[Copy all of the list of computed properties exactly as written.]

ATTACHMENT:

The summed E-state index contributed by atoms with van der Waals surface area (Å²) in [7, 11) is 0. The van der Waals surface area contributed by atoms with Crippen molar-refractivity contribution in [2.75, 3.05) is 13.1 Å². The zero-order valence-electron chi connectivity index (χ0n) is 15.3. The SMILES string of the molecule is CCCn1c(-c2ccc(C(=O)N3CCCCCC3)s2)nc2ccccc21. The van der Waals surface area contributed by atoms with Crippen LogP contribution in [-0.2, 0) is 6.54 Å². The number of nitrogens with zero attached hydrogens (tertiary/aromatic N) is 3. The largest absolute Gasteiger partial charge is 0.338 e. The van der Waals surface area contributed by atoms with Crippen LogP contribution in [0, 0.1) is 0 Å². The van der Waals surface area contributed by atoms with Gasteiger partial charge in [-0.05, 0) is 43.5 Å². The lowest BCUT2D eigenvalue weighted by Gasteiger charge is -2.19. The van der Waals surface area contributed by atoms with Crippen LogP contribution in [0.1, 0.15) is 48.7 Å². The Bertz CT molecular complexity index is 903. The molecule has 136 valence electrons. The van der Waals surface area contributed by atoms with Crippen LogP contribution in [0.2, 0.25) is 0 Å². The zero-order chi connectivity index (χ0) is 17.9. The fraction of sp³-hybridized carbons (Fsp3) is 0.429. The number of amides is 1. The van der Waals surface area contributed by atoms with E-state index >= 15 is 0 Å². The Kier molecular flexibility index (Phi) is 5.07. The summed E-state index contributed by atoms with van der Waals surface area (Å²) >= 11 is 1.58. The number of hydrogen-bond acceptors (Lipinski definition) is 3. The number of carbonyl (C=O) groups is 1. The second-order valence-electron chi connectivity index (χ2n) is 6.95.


The summed E-state index contributed by atoms with van der Waals surface area (Å²) in [7, 11) is 0. The van der Waals surface area contributed by atoms with Crippen molar-refractivity contribution in [2.75, 3.05) is 13.1 Å². The zero-order valence-electron chi connectivity index (χ0n) is 15.3. The SMILES string of the molecule is CCCn1c(-c2ccc(C(=O)N3CCCCCC3)s2)nc2ccccc21. The van der Waals surface area contributed by atoms with Crippen LogP contribution in [-0.2, 0) is 6.54 Å². The number of nitrogens with zero attached hydrogens (tertiary/aromatic N) is 3. The largest absolute Gasteiger partial charge is 0.338 e. The van der Waals surface area contributed by atoms with Crippen LogP contribution in [0, 0.1) is 0 Å². The van der Waals surface area contributed by atoms with Gasteiger partial charge in [-0.05, 0) is 43.5 Å². The lowest BCUT2D eigenvalue weighted by Gasteiger charge is -2.19. The van der Waals surface area contributed by atoms with Crippen LogP contribution in [0.1, 0.15) is 48.7 Å². The Bertz CT molecular complexity index is 903. The molecule has 136 valence electrons. The van der Waals surface area contributed by atoms with Crippen LogP contribution in [0.2, 0.25) is 0 Å². The zero-order chi connectivity index (χ0) is 17.9. The fraction of sp³-hybridized carbons (Fsp3) is 0.429. The number of amides is 1. The van der Waals surface area contributed by atoms with E-state index >= 15 is 0 Å². The Kier molecular flexibility index (Phi) is 5.07. The summed E-state index contributed by atoms with van der Waals surface area (Å²) >= 11 is 1.58. The number of hydrogen-bond acceptors (Lipinski definition) is 3. The number of carbonyl (C=O) groups is 1. The second-order valence-electron chi connectivity index (χ2n) is 6.95.